Black Inventors and Innovators - Meredith Gourdine
Meredith Gourdine was born on September 26, 1929 in Newark, New Jersey and died November 20, 1998 in Houston, Texas. Gourdine was an athlete, engineer and physicist.
Gourdine’s father was a painter and a janitor and instilled a strong work ethic in his son. His father also taught him the importance of staying in school and emphasized academics.
Gourdine excelled in academics and athletics in high school. Gourdine was offered a swimming scholarship to the University of Michigan but chose to go to CornellUniversity. It was not until his sophomore year that CornellUniversity offered Gourdine a scholarship in Track and Field. Gourdine competed in sprints, hurdles and the long jump and Cornell took second place at the 1952 NCAA Track and Field Championship to The University of Southern California. In that same year Gourdine was chosen to represent the United States in the Summer Olympic Games in Helsinki, Finland. Gourdine won the silver medal in the long jump losing by one and half inches. Gourdine received a Bachelor’s Degree in Engineering Physics and then entered the United States Navy. Following his Navy career Gourdine received a Ph.D in Engineering Science from the California Institute of Technology.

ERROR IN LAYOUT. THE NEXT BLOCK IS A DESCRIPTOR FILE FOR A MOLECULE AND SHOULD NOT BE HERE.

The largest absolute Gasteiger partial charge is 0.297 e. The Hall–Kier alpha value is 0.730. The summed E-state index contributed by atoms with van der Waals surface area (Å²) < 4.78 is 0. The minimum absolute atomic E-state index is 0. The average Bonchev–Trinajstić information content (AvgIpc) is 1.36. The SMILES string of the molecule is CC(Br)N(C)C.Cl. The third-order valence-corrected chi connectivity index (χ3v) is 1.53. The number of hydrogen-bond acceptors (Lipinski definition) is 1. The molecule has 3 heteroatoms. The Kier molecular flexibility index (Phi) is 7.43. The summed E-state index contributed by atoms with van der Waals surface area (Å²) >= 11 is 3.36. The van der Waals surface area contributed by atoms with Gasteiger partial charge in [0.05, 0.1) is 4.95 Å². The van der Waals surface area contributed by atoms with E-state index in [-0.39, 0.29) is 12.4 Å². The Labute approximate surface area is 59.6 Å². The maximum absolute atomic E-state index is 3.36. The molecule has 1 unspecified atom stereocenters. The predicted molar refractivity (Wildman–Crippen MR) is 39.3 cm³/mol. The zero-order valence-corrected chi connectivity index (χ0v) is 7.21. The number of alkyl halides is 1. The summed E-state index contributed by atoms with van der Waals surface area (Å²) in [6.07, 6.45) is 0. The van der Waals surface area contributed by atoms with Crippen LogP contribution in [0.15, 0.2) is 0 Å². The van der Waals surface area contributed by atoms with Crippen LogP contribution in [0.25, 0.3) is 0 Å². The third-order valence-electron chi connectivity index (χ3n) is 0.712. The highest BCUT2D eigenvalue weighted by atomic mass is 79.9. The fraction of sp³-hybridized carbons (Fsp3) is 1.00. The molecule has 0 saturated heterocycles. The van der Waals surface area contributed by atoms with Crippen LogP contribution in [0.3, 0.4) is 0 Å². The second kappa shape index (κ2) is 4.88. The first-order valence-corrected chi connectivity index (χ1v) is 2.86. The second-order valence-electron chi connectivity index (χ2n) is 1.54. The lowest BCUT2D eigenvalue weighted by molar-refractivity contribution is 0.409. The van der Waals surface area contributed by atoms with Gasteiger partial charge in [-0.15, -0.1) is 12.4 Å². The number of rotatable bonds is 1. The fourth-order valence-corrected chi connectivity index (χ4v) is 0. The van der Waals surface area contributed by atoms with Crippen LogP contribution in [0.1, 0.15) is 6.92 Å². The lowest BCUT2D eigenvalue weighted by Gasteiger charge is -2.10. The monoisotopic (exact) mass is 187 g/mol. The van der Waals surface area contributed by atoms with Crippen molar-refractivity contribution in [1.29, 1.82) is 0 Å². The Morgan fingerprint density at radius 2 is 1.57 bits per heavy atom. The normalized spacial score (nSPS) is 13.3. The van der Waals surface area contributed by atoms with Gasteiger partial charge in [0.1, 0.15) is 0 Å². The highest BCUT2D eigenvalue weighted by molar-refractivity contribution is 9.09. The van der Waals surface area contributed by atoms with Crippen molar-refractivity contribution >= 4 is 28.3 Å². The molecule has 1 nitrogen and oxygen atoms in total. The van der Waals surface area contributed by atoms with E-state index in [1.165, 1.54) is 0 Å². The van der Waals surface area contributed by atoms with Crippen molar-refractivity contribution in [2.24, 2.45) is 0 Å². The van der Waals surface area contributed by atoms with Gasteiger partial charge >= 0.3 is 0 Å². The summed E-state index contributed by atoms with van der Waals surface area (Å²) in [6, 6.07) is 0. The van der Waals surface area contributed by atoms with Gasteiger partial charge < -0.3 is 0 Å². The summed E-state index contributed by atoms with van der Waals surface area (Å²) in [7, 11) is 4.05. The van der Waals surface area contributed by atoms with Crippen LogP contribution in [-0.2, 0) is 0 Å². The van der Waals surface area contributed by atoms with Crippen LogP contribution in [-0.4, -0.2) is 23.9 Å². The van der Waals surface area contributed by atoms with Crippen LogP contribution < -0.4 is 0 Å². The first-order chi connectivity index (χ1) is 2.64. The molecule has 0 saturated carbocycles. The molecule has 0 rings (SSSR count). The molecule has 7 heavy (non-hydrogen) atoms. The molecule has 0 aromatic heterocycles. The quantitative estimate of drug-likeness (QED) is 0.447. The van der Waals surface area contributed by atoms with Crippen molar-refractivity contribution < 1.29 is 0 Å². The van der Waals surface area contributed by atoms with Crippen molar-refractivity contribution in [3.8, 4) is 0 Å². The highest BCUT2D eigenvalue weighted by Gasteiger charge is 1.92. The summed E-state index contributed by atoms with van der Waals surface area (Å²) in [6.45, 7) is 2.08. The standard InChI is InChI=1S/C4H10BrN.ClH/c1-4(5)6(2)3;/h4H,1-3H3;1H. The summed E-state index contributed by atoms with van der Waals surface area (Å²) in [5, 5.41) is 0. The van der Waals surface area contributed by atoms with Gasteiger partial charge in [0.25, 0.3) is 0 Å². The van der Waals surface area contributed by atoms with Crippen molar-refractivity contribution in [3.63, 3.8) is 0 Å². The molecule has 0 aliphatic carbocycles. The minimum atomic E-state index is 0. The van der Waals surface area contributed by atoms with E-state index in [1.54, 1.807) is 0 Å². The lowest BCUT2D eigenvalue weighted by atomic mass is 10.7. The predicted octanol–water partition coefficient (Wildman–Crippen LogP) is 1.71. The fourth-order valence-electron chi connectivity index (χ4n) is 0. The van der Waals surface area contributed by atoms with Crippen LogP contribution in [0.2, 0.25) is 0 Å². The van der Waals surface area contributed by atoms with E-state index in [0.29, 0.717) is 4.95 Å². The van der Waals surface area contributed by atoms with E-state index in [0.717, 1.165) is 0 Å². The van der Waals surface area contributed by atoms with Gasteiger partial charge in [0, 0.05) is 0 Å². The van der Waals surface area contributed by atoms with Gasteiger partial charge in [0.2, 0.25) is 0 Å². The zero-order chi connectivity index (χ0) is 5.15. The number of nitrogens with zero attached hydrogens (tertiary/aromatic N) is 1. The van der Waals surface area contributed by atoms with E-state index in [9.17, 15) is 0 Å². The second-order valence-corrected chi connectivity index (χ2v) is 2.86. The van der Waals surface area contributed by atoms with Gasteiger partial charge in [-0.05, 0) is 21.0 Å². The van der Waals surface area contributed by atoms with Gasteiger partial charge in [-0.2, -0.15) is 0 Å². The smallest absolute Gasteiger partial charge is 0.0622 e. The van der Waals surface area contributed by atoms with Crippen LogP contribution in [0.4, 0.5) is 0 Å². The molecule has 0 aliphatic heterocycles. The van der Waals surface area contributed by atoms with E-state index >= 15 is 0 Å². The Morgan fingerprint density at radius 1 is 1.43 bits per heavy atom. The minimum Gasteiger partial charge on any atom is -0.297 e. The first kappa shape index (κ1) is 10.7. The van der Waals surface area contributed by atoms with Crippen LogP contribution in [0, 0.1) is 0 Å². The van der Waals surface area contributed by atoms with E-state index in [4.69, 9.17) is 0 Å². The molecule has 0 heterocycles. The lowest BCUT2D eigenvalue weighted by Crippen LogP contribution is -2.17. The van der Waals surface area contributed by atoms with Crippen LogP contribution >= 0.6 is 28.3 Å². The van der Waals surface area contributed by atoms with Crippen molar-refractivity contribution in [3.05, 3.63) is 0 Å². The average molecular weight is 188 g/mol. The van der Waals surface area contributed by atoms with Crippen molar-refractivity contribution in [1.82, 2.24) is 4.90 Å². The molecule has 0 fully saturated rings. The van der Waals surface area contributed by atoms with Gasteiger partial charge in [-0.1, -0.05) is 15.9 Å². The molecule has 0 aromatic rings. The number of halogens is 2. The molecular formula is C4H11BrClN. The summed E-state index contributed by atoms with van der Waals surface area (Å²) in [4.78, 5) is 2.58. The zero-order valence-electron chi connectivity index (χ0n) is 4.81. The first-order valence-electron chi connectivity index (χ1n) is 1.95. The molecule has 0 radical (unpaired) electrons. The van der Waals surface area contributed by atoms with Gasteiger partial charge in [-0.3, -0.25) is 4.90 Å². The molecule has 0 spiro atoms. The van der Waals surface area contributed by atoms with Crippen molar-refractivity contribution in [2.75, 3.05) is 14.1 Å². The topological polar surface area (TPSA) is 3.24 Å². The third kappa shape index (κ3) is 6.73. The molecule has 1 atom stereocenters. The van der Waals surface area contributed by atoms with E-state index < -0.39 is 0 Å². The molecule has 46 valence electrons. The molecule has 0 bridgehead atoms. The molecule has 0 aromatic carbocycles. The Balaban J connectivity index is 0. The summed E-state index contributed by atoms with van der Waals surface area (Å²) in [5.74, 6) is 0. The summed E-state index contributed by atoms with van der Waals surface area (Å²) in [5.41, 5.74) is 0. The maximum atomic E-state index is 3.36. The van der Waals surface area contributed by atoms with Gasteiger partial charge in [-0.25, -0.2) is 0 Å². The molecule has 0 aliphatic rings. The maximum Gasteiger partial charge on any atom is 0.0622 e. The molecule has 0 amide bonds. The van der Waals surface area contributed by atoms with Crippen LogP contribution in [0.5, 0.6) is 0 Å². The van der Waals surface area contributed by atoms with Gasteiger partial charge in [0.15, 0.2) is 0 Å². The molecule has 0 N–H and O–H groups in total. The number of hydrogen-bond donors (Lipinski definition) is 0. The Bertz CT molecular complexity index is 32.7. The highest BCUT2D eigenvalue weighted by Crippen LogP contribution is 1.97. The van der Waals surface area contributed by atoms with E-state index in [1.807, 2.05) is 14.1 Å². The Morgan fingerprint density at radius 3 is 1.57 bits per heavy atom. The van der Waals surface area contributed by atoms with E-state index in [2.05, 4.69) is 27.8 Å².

With money borrowed from family and friends Gourdine opened a research laboratory in New Jersey called Gourdine Laboratories which employed 150 people. Then 10 years later he founded Energy Innovation Inc. in Texas which produced direct-energy conversion devices that would convert coal into electrical energy. During this time Gourdine created the Incineraid system used to disperse smoke from burning buildings and fog on airport runways, a process for desalinating seawater and a high-powered industrial paint spray to name just a few. Gourdine held over 30 patents most of which were used for allergen-filtration systems similar to those used in households today.
In the years before Gourdine’s death he suffered from diabetes which caused him to lose one of his legs and his sight.
Gourdine was an Olympic athlete and an inspiration to all. Not only did he excel athletically but academically as well and has helped us all to breathe a little easier.